On my most recent flight from Charlotte to Miami, I struck up a conversation with the two ladies seated in my row. Within moments of sitting down, they enthusiastically agreed that they hated flying, and then turned to me to find another soul who felt the same way. I quickly disappointed them.
Perhaps this puts me in the minority (on yet another matter), but I love flying. I love the feeling I get as the engines throttle up, push me back into my seat, and launch us skyward. I love looking out the window and seeing the cities, mountains, and bodies of water from a novel perspective. It’s a perspective that few humans in history have been able to experience, and one that feels deliciously forbidden, as if we’re stealing it from the gods. All the people, microscopic from this vantage point, are going about their daily lives, completely oblivious to your world miles in the sky.
Not only do I love flying, I love airports. This definitely strands me on another unpopular ledge of opinion. I love the overpriced food and beverage. I love the shops that sell nick-knacks that I’ll never, ever buy. I love walking from gate to gate to see where everyone is coming from, and where they’re going. In Charlotte, I found a flight headed to “Northwest Arkansas.” I thought to myself, “Isn’t that great? They’re flying to an airport that doesn’t even have a city attached to it.” Visions of a lone, possibly dirt, landing strip surrounded only by fields and the distant mooing cow filled my head. These visions are not unique to this destination, as each one conjured images, not a one of them based in reality, of all the wonderful places I could go from this hub airport.
I believe my love of flying and airports is largely historical. I grew up bouncing between cities, homes, and parents. Getting on a plane always represented seeing those I loved and missed, and later on, it represented a chance to escape when life at home became difficult. Throughout my teenage years, the airport was the one place where I was untethered from the realities that awaited me on either side of my journey. The stress from fights and struggles between parents evaporated, if only temporarily, during a layover in Atlanta, or Cincinnati, or Detroit, or any of the other half a dozen hubs I might find myself. The airport represented freedom to simply enjoy life.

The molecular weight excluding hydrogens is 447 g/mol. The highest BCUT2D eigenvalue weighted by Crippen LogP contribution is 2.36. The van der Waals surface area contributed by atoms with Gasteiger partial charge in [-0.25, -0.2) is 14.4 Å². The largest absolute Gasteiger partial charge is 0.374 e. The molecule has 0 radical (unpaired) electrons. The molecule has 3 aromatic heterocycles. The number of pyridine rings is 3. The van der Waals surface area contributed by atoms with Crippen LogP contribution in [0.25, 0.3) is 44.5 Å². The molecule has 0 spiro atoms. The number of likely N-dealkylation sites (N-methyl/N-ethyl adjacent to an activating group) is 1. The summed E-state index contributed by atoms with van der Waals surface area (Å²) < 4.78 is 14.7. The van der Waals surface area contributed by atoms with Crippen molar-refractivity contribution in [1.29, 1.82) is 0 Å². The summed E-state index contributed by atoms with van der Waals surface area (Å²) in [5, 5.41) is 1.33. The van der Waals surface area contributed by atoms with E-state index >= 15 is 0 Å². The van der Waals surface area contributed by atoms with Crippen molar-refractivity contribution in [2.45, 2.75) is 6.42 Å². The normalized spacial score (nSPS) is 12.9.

Somehow, the place that was furthest from any of my homes, became the place that was closest to my heart, and the place I wanted to be the most. In a perverse sort of way, the airport became my home. There is a beautiful uniformity to modern airports, so no matter where I found myself holed up for a few hours, it felt right. All the shops and restaurants are similar, if not identical. The high, arching ceilings, and long, wide concourses all seem to be following the same sacred airport design, implemented years ago by some unknown architect. Part of me hopes for a delayed flight or an extended layover, so I can endlessly stroll these giant halls, occasionally window shopping, and often looking out at the great, stoic airplanes waiting to take their passengers great distances.
Since my teenage years, the airport has come to represent much more. Now, it is a place where adventure begins. From the gleaming, multi-billion dollar Incheon Airport in Korea to the smallest dirt airstrip (perhaps in Northwest Arkansas), the airport has transformed our human experience, and has made the world an incredibly small and accessible place. The modern world might not exactly look like a scene out of “The Jetsons,” but make no mistake, the future is here. Even from my tiny, 12-gate airport in Knoxville, I can end up just about anywhere in the relative blink of an eye.
I’ve been lucky to travel to as many locales as I have. Giant 747s and 777s have taken me to five continents. From the outside, I look at these great planes and wonder how they can manage flight, and once airborne, how can they manage to navigate such great distances? Of course, I’ve heard the complaints: long flights are boring, the food is terrible, and it’s difficult to sleep. These are generally true, but all with an asterisk. The inflight entertainment systems have vastly improved, and some movies they offer are actually watchable. If not, you can always entertain yourself with endless rounds of Tetris and/or Sudoku. The food might be barely edible, but I still love getting it. It’s a little slice of joy, and it helps to break up the monotony of a long flight. As for sleep, well, you can do that when you’re dead or fighting jet-lag, whichever comes first.
Now, there is a new and terribly exciting reason to fly: love. Not love of flight, or love of travel, but love of a very special girl. The vast majority of my flights have been of the solo variety. The problem with being a traveler is that it’s difficult to find another traveler who is heading the same direction. Suddenly, I’ve found one. Bouncing around South America with her on planes, buses, and boats was a new and novel experience. I want it to be a regular one.
I always look forward to my next trip to the airport, but now, the airport is not my destination, it’s the girl waiting with open arms once I clear customs.